HIV/AIDS Advocacy at Day on the Hill in Nashville

HIV/AIDS Awareness Advocates Show Up for Change in Tennessee at Day on the Hill

by Ray Rico

As I walked into the bustling streets of downtown Nashville, TN on Tuesday, March 26, the air was filled with anticipation and purpose. I was among a group of about 144 advocates from various corners of the state, all gathering for a common cause—to voice our opposition to bills that threatened the rights and well-being of our communities. Organized by coalition partners for Tennessee AIDS Action Network’s HIV Advocacy Day on the Hill, this gathering promised to be a pivotal moment in our ongoing fight for justice and equality.

The day kicked off with a gathering at a charming dining hall where advocates, partners, and individuals living with HIV came together to reconnect and strategize before we meet with legislators. Amidst the mingling and photo-taking, we were privileged to hear the poignant story of Lashanda Salinas, a brave soul who shared her journey of navigating HIV criminalization in Tennessee.

Photo of Lashanda Salinas in red with box braids, courtesy of Lashanda Salinas
Photo of Lashanda Salinas, courtesy of Lashanda Salinas

Lashanda’s Story

Lashanda Salinas is a native of Hartsville, Tennessee and a peer volunteer for Nashville CARES in the Healthy University program. She has lived with HIV for more than 25 years and has spent the past few years working with multiple entities to modernize the HIV criminal exposure law in Tennessee. In 2006, Lashanda was charged with exposing a partner to HIV.

As the burden of proof was on the HIV+ individual, she could not provide evidence that she had informed the partner of her status. She was convicted, sentenced to jail time, and forced to register on the state’s Sex Offender Registry for life.

She began her involvement with advocacy efforts, participating in a statewide Day on Hill in 2021 where she testified to a House committee about her story and the barriers conviction caused around housing, employment, and family relationships. In 2023, after multiple attempts, advocates in Tennessee were successful in shepherding through a statutory change to the HIV Criminal Exposure law, removing the requirement for those convicted to register on the Sex Offender Registry and creating a pathway for those on registry to be removed.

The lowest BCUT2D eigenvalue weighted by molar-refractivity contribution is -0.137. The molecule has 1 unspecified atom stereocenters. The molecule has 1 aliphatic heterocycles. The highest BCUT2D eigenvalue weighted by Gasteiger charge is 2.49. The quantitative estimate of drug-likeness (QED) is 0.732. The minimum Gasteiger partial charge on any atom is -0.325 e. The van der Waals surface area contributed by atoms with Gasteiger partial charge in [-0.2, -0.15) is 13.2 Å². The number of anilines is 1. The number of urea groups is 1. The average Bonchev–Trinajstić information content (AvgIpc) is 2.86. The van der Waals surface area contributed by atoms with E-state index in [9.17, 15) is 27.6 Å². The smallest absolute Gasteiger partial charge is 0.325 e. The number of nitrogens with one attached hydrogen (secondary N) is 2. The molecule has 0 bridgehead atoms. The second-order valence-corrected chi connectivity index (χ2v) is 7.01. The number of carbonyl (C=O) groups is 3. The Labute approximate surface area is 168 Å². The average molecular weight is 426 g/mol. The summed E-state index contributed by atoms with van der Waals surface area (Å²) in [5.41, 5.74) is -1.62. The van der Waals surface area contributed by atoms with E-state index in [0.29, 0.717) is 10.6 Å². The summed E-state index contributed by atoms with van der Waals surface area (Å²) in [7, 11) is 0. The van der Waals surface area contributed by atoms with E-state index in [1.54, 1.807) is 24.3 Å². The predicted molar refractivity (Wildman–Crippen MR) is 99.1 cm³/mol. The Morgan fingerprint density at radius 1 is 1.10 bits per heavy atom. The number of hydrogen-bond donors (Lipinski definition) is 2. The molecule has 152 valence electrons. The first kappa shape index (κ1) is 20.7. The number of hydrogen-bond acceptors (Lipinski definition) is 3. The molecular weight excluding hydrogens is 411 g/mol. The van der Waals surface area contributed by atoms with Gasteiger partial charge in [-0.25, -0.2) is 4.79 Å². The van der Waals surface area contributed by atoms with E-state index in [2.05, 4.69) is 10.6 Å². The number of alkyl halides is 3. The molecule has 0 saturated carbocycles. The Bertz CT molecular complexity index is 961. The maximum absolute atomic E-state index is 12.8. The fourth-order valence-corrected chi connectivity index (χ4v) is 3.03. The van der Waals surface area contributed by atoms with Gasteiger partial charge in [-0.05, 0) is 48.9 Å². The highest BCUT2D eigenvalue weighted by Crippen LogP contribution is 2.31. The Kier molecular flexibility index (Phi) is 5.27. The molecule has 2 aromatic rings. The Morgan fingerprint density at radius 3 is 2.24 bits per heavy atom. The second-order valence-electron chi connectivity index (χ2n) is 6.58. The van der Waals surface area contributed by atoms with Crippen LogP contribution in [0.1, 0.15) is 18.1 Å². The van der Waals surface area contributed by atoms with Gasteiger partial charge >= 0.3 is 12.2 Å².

As of July 7th, 2023, Lashanda was the first person to be removed from the sex offender registry in Tennessee.

Following Lashanda’s inspiring testimony, Michael Elizabeth took the stage, reminding us of our progress in combating HIV criminalization. Michael Elizabeth is the Public Health Policy Strategist at Equality Federation, an organization that works with member organizations to leverage their advocacy capacity to influence state and federal policy while ensuring effective implementation of those policies.

Headshot, courtesy of Michael Elizabeth in blue suit
Headshot, courtesy of Michael Elizabeth

Elizabeth’s words resonated deeply as they proclaimed us not merely local heroes but national leaders in the fight against stigma and injustice. Indeed, our advocacy had reverberated beyond state lines, inspiring change in neighboring states like Oklahoma, Wisconsin and Maryland, and empowering legislators to challenge harmful laws.

“You’re not just local heroes you’re national leaders.” – Michael Elizabeth

Buoyed by camaraderie and determination, we looked ahead to the next day with renewed vigor. And as Wednesday dawned, we wasted no time in springing into action. The morning began with an Advocacy Awards & Recognition Breakfast, where we honored the champions who had helped pave the way for legislative reform. Senators Becky Massey and Page Walley were lauded for their instrumental role in amending the HIV Criminal Exposure law, a testament to the power of collaboration and advocacy.